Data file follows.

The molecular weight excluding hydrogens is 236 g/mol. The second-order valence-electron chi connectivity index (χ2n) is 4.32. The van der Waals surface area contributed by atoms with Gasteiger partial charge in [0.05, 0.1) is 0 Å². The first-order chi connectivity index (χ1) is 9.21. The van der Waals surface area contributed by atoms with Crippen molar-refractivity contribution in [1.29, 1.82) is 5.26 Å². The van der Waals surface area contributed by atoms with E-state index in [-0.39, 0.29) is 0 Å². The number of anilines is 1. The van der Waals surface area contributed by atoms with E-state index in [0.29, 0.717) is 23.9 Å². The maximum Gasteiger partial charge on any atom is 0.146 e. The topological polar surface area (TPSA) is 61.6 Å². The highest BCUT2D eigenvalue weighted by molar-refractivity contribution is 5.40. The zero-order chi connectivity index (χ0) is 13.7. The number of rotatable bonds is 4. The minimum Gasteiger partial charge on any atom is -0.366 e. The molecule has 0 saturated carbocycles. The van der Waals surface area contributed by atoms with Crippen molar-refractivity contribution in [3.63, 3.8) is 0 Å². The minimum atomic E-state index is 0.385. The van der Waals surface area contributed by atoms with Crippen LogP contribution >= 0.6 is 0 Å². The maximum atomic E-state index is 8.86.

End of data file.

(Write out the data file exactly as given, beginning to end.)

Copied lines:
The molecular weight excluding hydrogens is 236 g/mol. The second-order valence-electron chi connectivity index (χ2n) is 4.32. The van der Waals surface area contributed by atoms with Gasteiger partial charge in [0.05, 0.1) is 0 Å². The first-order chi connectivity index (χ1) is 9.21. The van der Waals surface area contributed by atoms with Crippen molar-refractivity contribution in [1.29, 1.82) is 5.26 Å². The van der Waals surface area contributed by atoms with E-state index in [-0.39, 0.29) is 0 Å². The number of anilines is 1. The van der Waals surface area contributed by atoms with E-state index in [0.29, 0.717) is 23.9 Å². The maximum Gasteiger partial charge on any atom is 0.146 e. The topological polar surface area (TPSA) is 61.6 Å². The highest BCUT2D eigenvalue weighted by molar-refractivity contribution is 5.40. The zero-order chi connectivity index (χ0) is 13.7. The number of rotatable bonds is 4. The minimum Gasteiger partial charge on any atom is -0.366 e. The molecule has 0 saturated carbocycles. The van der Waals surface area contributed by atoms with Crippen molar-refractivity contribution in [3.63, 3.8) is 0 Å². The minimum atomic E-state index is 0.385. The van der Waals surface area contributed by atoms with Crippen LogP contribution >= 0.6 is 0 Å². The maximum atomic E-state index is 8.86.